Many Christians struggle with the Halloween holiday because of its association with the occult and pagan world, witch craft, demons, death, and darkness. Regardless of where you stand on the issue of celebrating Halloween, why not use it as an opportunity to lovingly dialog with others, even unbelievers, about how God is greater than all these evils. Focus on our great God more than how you feel about Halloween and you just might walk away from this holiday encouraged rather than dismayed.
Be very careful, then, how you live – not as unwise but as wise, making the most of every opportunity, because the days are evil. (Eph. 5:15-16)
Think of it this way:
Halloween Is … but God ….
Halloween is a reminder that we live in a dark, evil world but God brings light and goodness to us. (Jn. 1:4-5; 8:12; 12:46; 2 Cor. 4:6; Eph. 5:8; 1 Pet. 2:9)
Halloween is a dance around death but God Himself is life and gives eternal and abundant life to all who believe. (Jn. 3:16; 10:10; Rom. 6:23; 2 Tim. 1:10)
Halloween is an acknowledgement of the spirit world but God is stronger and greater than all of them combined. (Eph. 6:10-17; Col. 2:15; 1 Pet. 5:8; 1 Jn. 4:4)
Halloween is cloaked in superstitions but God is sovereign and faithful and worthy of our undivided devotion and trust. (Prov. 3:5-6; 16:9; 19:21; Jer. 29:11-13; Col. 2:8-10, 18-23; 1 Tim. 4:7-8)
Christians vary in their perspective and approach to Halloween. Some simply join in with the festivities associated with this holiday while others argue that we should totally reject any kind of celebration. Halloween disagreements can be heated on both sides of the spectrum with some taking a middle stance, suggesting we provide alternatives.
This blog post is not to sway people’s opinions but rather to suggest a biblical approach to those who disagree with your stance, whatever that may be. I have observed Christians from both ends of the spectrum being quite judgmental of other Christians because of their view on Halloween.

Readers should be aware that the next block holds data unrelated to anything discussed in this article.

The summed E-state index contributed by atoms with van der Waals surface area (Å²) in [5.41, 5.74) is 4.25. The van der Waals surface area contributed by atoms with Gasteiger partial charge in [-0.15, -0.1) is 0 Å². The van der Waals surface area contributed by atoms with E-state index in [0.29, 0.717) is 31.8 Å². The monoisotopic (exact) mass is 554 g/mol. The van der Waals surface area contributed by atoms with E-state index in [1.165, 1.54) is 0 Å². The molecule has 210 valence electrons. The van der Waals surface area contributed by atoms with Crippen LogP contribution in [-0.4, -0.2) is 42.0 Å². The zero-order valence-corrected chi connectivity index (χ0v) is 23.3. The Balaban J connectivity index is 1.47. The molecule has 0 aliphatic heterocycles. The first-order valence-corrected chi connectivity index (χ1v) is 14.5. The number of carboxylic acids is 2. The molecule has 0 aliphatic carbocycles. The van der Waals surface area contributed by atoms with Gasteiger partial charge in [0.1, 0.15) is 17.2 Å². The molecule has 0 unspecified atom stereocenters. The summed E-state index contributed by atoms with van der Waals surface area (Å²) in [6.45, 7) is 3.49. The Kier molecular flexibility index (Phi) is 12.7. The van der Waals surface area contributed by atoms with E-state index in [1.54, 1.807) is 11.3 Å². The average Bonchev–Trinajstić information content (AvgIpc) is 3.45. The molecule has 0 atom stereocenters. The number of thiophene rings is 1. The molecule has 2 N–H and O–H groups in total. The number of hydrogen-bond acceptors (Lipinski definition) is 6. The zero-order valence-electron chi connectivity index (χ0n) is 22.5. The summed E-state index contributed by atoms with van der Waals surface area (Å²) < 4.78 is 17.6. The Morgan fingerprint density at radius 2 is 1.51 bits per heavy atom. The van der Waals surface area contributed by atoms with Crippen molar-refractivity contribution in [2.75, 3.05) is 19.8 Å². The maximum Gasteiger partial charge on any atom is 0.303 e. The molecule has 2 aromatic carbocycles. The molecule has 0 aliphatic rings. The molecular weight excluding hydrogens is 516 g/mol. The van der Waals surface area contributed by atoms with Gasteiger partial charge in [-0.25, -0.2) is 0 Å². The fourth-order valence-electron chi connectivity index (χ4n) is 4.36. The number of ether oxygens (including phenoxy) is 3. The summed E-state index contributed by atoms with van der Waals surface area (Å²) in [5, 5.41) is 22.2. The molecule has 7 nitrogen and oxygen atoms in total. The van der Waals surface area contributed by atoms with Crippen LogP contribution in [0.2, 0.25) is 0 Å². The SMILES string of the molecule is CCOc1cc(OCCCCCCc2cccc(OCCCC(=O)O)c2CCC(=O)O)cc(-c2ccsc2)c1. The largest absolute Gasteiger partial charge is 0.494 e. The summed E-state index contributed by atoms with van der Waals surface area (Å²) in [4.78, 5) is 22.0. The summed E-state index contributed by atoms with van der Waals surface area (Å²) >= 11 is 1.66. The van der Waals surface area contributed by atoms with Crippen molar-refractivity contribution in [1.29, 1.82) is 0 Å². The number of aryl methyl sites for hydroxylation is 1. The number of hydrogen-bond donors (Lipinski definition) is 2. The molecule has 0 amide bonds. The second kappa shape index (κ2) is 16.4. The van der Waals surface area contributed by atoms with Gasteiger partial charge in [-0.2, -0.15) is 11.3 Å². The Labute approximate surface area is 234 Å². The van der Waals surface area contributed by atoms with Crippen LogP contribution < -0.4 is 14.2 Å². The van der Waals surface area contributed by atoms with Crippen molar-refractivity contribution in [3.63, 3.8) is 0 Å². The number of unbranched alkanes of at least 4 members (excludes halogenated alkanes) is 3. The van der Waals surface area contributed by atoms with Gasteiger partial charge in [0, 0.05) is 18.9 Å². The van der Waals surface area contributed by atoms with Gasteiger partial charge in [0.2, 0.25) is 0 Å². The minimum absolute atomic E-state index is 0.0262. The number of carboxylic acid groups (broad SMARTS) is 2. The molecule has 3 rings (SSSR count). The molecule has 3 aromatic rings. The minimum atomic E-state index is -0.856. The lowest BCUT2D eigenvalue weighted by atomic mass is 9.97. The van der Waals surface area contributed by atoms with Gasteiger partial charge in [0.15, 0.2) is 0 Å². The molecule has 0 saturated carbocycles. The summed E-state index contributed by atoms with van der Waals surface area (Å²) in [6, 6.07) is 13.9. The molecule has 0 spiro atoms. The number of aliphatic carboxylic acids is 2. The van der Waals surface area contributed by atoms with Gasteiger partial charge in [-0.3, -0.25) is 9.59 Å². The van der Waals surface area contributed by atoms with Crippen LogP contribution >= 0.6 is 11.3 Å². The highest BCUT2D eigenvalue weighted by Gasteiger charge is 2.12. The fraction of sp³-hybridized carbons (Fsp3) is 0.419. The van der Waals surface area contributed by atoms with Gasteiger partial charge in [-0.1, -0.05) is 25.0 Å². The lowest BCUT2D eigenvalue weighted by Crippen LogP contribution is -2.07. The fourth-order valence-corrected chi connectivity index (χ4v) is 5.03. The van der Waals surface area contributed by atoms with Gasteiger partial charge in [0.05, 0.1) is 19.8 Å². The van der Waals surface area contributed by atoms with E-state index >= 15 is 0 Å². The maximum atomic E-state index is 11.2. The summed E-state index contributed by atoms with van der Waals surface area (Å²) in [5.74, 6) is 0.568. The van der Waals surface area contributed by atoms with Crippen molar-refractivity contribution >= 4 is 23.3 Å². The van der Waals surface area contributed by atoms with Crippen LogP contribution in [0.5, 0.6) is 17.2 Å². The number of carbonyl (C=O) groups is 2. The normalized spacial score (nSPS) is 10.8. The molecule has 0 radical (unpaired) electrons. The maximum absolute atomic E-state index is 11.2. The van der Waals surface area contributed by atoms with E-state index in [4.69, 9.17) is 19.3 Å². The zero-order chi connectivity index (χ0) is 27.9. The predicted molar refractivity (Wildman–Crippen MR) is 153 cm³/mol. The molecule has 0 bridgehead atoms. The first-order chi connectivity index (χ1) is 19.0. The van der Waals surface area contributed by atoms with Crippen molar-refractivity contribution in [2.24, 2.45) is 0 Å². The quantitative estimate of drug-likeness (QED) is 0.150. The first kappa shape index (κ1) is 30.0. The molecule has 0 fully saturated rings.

What to Do About Halloween Disagreements:
Here are some questions to ask yourself that grow out of principles in Romans 14-15.
Are you able to listen to the other person or do you pass judgment before you even know where they are coming from? (Rom. 14:1)
Are you sensitive and loving to those who are not in the same place as you, being careful not to turn them off to the things of God because of your reaction? (Rom. 14:2-3, 13-15)
Are you remembering that the person is accountable to God, not you? (Rom. 14:4-12)
Are you remembering that you are accountable to God for your reactions and responses and their effect on others? (Rom. 14:15-16, 21-23)
Are you focusing on what matters most in the Christian life, getting to the heart of the matter, or are you getting caught up in non-essentials? (Rom. 14:17-18)
Are you seeking peace with the other person or out to win an argument even if it means tearing down the other person? (Rom. 14:19-20)
Are you dialoging in a way that builds up the other person or are you just out to prove your point? (Rom. 14:19-20; 15:1-2)
Are you demonstrating an acceptance of the person even though you disagree with their position? (Rom. 15:7)
Is your ultimate goal glorifying God? (Rom. 15:7)
It’s okay to take a stance on Halloween and to dialogue with others about it, but let’s do it in ways that honor God and respect other people.
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